She thought about it for a long moment. What would she be giving up, really? Dressing for dinner every night? A full wardrobe of perfectly-tailored, fashionable clothes? Enough servants to fill a mansion? A succession of tedious social calls where everyone constantly sized up everyone else? She'd told him not long ago that her life made her angry and it did. What would she be gaining if she joined him in his? Could his companionship and affection really compensate for all that would necessarily change for her? And what of…children? What kind of mother would he expect her to be?

Slight trepidation filled her: middle-class families did not usually have nannies and governesses, she thought. Actually, now that Mary considered it, she didn't know how many household staff they could expect to employ on his salary and she balked at the idea of cleaning and cooking herself. She knew nothing about how to do either and she suddenly felt intensely useless. What had she been learning to do the whole of her life? Speak French and discuss fashion and direct servants? Of what practical use was that? She couldn't run her own home without help, not yet at least, but if she married him, would she be expected to?

Then she relaxed a little: she recalled that Mrs Bird had arrived at Crawley House with Matthew and his mother; they had had a cook, at least. And given Isobel's preoccupation with the hospital, they had likely had a maid as well. Molesley seemed to be a fine butler, in addition to being Matthew's valet. He was no Carson, of course, but Carson belonged at Downton. Mary started to relax a little, but she was still uncertain. Would Matthew expect her to move to Crawley House? She balked at the prospect of living with Isobel. Perhaps it would be easier to convince him to move into Downton.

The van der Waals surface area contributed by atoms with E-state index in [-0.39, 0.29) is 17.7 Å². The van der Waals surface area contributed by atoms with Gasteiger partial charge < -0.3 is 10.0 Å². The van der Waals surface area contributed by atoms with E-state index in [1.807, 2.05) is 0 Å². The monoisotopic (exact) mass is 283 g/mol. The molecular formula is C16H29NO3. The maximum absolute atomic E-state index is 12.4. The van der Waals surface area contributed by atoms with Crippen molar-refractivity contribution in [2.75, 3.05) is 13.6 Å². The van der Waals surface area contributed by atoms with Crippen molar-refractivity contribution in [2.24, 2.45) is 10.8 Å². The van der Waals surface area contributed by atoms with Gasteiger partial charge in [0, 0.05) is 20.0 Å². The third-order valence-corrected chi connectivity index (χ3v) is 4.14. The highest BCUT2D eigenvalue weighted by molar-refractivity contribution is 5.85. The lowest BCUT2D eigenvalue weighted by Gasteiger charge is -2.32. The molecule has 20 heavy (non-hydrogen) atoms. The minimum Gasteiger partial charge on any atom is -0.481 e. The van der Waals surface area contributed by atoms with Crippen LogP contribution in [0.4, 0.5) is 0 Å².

"I don't know," she said. Matthew nodded and looked down for a moment. Mary felt intensely awkward, not wanting to leave him in such a place. "…but I don't think so," she finished.

He looked up at her with a smile. "A wise answer."

"What about you?" she asked. "I haven't always treated you as well as you deserve. I can't promise not to make that same mistake again. Can you live with me without coming to resent me?"